Or perhaps it could be... Hush! He heard the shuffle of feet on the macadam. Macadam? Was he having a memory? Did something happen on macadam? Was his job laying it down, or did he have his face stuffed up against it moments before he was... There was a rattle of keys and a clicking sound. Then there was daylight, which overwhelmed him. He shut his eyes and then blinked trying to adjust to the light. He heard two distinct voices, but couldn’t concentrate enough to determine what they were talking about. Finally he squinted, and saw the outlines of two men; but everything was a blur. The two figures lifted the limp, bound and gagged body from the trunk and let it flop to the ground with a dull thud and a barely audible “humph” as the wind was knocked out of the prisoner. The pain was unbearable, but too bad; nobody was around who cared or even noticed. The two figures lifted the wounded man, who was in agonizing pain but presumed to be dead, about two feet before one of them said something like, “Oh, he’s too flipping heavy,” and proceeded to drop the body so its top half smashed onto the macadam. Its lower half dropped half a second later.

The pain didn’t matter. He was trying to will himself awake so he could figure out how to get out of this circumstance, but was, at this point, just barely able to move his fingers. One of the figures grabbed him under the armpits and dragged him for what seemed to the prisoner a long distance, and then dropped him (again) bonking his head (again) against the macadam; which knocked the wind out of him. One of the figures may even have heard an audible “humph” with this effort, but he didn’t care at this point. The whole matter would be out of his hands in a few moments. The prisoner, whomever he was, heard a door squeak open, and then he was shoved feet first through the door and down a slide where he landed at the bottom with another dull thud and an “oomph” for emphasis. Incisive pain raged through his ankle up to his spine, an effort to roar ravaged in his throat, but all that came out was that muffled groan. However, this time he did managed the strength to keep his head from hitting the ground.

He managed to a sitting position and realized that he could now move his head, fingers and arms. But he still hadn’t regained the ability to move his legs. He looked quickly about the capacious room and noticed a pool of water on a cement floor with several bodies lying on the right side of this pool; obviously the end of someone‘s repugnant act. “How long had they been there? Did they come upon this room by the same fate? If so, what was that fate?” This thought process reminded him again of his raging pain. And then the smell overwhelmed him: The strong musty smell of the dungeon, coupled with the smell of rotting, dead bodies. It was as though this whole affair were a nightmare: “What the hell?” he thought, as a warm, tingly sensation of fear flushed through his body as he thought this might be his fate and his final destiny to die and then to rot down here until there was nothing left but ossified bones with a gold wedding ring lying near the remains of the left hand -- which would be the same fate as those other bodies, minus the gold ring. They were dead, he figured based on the smell; for he noticed no movement. Was there blood? He couldn’t tell; he couldn’t focus. But, then, what the hell could he tell anyway in his stunned and feeble state. He might be here years, perhaps, until some happy kids come wandering about these parts and find joy in breaking into this barn or shed or warehouse (or whatever the hell it was), and enjoy sliding down that slide -- the shoot -- he was forced to slide down to meat his eternal fate, and come upon the bodies with their flesh rotting, smelling rancid and full of white slimy maggots. But, in thinking of all this, he forgot that he should have been trying to escape. Before he had a chance to look around and back up the shoot he heard a door slam and, moments later, a car drive away. He was left in pitch darkness again.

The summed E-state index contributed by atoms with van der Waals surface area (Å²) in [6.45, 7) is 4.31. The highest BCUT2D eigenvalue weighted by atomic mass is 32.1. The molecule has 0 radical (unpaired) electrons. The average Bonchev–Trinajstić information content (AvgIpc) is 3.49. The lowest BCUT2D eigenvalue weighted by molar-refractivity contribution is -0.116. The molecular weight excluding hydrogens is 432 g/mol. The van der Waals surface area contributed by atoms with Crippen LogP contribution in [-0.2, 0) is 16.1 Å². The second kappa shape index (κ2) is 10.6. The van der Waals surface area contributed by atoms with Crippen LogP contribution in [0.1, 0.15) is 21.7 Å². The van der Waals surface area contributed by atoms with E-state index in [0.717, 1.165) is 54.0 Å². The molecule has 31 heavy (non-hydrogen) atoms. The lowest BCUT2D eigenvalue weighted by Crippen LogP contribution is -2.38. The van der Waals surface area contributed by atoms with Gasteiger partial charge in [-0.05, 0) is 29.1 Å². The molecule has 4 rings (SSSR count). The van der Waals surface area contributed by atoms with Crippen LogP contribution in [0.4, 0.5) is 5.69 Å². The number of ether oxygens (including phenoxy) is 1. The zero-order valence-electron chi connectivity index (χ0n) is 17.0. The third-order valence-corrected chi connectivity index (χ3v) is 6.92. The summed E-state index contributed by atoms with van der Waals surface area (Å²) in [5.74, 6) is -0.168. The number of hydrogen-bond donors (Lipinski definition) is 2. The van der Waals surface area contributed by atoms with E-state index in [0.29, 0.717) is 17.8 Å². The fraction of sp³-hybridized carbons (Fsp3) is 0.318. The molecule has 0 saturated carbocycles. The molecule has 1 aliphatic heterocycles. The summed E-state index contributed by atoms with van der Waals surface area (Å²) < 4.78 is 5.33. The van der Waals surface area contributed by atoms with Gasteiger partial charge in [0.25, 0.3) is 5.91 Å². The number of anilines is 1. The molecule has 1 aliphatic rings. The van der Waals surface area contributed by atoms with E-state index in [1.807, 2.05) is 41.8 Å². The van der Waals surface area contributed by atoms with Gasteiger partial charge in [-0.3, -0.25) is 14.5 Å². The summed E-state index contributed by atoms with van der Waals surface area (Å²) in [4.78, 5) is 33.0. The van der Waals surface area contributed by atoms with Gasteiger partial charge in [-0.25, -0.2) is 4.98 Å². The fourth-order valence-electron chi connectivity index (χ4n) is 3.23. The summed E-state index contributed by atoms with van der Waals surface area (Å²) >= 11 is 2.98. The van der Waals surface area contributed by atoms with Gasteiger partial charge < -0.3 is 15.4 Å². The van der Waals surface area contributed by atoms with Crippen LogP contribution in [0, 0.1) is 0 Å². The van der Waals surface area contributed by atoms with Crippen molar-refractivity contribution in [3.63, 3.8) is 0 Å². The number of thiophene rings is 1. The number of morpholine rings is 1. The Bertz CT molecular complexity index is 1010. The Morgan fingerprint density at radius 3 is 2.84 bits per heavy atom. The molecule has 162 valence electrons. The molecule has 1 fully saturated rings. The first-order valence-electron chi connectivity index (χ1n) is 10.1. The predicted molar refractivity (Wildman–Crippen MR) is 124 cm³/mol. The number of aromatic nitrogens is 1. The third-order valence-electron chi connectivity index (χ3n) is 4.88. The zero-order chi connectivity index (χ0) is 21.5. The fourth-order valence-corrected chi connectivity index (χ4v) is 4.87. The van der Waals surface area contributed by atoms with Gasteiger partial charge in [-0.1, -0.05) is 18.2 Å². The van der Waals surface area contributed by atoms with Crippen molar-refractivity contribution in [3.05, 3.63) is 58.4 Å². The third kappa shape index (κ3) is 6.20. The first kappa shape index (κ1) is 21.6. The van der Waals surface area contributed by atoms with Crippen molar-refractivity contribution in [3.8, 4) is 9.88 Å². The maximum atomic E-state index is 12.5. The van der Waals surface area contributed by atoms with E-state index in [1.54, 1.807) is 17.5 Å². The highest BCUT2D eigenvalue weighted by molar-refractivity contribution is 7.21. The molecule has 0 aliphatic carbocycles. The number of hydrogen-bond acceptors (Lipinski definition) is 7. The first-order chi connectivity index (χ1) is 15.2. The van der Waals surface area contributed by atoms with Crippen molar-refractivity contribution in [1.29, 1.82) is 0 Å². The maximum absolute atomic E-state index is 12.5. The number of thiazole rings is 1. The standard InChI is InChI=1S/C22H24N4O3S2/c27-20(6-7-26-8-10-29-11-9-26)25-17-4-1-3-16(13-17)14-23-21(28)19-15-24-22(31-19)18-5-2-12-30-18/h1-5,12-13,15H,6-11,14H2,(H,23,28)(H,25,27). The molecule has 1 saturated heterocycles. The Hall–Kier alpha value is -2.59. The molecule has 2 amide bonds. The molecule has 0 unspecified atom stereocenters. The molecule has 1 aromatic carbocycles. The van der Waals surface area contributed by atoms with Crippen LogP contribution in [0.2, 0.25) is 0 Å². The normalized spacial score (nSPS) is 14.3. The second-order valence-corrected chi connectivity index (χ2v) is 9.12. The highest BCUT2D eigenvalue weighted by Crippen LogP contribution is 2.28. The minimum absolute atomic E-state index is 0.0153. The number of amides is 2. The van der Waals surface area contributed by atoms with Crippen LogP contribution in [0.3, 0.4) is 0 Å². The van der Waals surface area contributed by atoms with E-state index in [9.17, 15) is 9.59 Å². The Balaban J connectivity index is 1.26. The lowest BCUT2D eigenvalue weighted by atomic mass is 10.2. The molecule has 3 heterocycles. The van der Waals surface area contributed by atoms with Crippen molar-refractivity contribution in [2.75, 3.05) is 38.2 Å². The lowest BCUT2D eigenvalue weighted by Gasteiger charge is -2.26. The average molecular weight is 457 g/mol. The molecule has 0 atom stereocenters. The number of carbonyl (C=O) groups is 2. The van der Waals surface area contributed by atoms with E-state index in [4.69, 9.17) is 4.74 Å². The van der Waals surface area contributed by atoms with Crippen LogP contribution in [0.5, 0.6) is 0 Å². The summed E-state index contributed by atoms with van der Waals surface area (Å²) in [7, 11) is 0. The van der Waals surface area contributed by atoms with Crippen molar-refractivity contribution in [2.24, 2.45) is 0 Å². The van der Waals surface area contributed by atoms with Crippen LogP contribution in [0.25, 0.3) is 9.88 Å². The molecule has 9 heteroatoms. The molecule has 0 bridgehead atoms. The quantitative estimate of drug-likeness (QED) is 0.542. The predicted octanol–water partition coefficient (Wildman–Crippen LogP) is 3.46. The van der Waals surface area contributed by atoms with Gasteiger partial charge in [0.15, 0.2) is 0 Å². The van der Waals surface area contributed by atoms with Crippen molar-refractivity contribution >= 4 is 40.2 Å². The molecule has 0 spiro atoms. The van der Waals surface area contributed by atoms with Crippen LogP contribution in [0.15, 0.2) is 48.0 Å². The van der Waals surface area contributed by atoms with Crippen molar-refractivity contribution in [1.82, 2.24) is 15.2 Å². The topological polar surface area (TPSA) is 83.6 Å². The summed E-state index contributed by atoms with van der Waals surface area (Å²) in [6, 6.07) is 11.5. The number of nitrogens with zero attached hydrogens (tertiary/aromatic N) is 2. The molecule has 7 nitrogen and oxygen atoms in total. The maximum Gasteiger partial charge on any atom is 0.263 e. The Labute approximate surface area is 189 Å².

Then, just as he figured he was going to be left to die (if that wasn’t what he was already supposed to be) he heard a door open on the other side of the room and a light was turned on. The two figures were a blur, but he watched as the two blurs walked around the other bodies and toward the prisoner. They were taciturn as they set the prisoner’s hands and feet free from the shackles that bound his limbs. One of the men grabbed him under the armpits and helped him to his feet. The prisoner was surprised he was able to use his legs. Within a few minutes he had enough strength to stand on his own, and when he could do so he turned and looked at the faces of the two men. Their faces didn‘t ring a bell, but he did think he was pretty sure they were not the same two men that gagged him, beat the crap out of him, strangled him and left him for dead in the trunk of their car. How the heck had he survived all of that? Was it with the help of God? Was it simply not his fate to die at that time? And how the hell could they not have known he was not dead all that time? Was it the drug?

Sure, he had been drugged. But what was he doing that required someone to drug him? Why had he been beaten? Was he beaten before or after the drug? These and other questions raced through his mind, but then a tap on his back by one of the men brought his mind back to the present He realized that the two men were people from his past. Who were they? Well, you can’t expect him to remember everything. What was it? Sure, he figured it would come to him in time, perhaps when his sight came fully back (when the drug loosened its grip on his mind).